“There is a Palestinian national decision that there will be no prisoner negotiations or exchange agreements except after a complete cessation of (Israeli) aggression,” Hamas said in a statement. The organization’s leader, Ismail Haniya, traveled to Egypt on Wednesday to take part in the talks, but a spokesperson for the movement assured that he would not participate in Israel’s “game” with a new exchange in exchange of a temporary truce which would resume later. …his offensive. During the temporary ceasefire at the end of November, Hamas freed 105 hostages out of the 240 kidnapped on October 7, when it also killed 1,200 people on Israeli territory. There are still around 130 in Gaza, and an unknown number of dead.

Risk of famine in just two months

As both sides fail in their attempts to reach an agreement, more than half a million Gazans face hunger due to insufficient food supplies in the Gaza Strip, according to a report from the UN. The document emphasizes that the situation has eclipsed crises of near-famine such as those experienced in Afghanistan or Yemen in recent years. “The situation cannot get worse,” World Food Program chief economist Arif Husain told The Associated Press. “I have never seen anything as big as what is happening in Gaza and at this speed, in just two months. »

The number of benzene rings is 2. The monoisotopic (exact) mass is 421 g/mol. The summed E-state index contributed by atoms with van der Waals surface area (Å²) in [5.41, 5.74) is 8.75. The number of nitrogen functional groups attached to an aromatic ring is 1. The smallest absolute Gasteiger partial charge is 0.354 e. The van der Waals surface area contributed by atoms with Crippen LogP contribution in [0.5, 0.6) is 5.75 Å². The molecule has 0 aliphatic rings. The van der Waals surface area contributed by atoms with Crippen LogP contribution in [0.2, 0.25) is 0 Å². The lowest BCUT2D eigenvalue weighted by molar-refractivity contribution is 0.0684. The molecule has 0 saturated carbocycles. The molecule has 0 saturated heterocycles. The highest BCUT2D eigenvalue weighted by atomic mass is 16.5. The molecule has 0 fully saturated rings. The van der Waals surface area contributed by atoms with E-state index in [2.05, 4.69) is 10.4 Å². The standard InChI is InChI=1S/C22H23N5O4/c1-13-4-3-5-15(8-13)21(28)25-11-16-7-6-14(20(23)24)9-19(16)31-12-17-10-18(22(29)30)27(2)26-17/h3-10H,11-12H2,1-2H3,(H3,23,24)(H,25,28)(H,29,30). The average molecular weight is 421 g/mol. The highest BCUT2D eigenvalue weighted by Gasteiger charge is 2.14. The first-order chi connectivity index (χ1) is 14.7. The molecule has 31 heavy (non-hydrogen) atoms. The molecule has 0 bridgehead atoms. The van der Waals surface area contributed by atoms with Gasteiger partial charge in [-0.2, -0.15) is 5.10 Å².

The World Health Organization (WHO) also warned Thursday that “the deadly combination of hunger and disease” would generate more deaths in the territory attacked by Israel, which, according to this organization, would particularly affect “children , pregnant women, breastfeeding women. mothers and the elderly. Gaza faces “catastrophic levels of food insecurity with the risk of famine growing every day.” “93% of the population suffers critical levels of hunger due to lack of food and malnutrition,” says the WHO.

“We are traveling across Gaza delivering medical supplies and people are running to our trucks hoping it is food,” the organization’s staff said, which officials say is “an indicator of the despair” of the population. . More than 100,000 citizens of the Gaza Strip have suffered from diarrhea since mid-October, half of whom are children under the age of five, representing a 25-fold increase in incidence compared to before the war. “While a healthy body can more easily fight off these diseases, an exhausted and weakened body will have difficulty doing so. »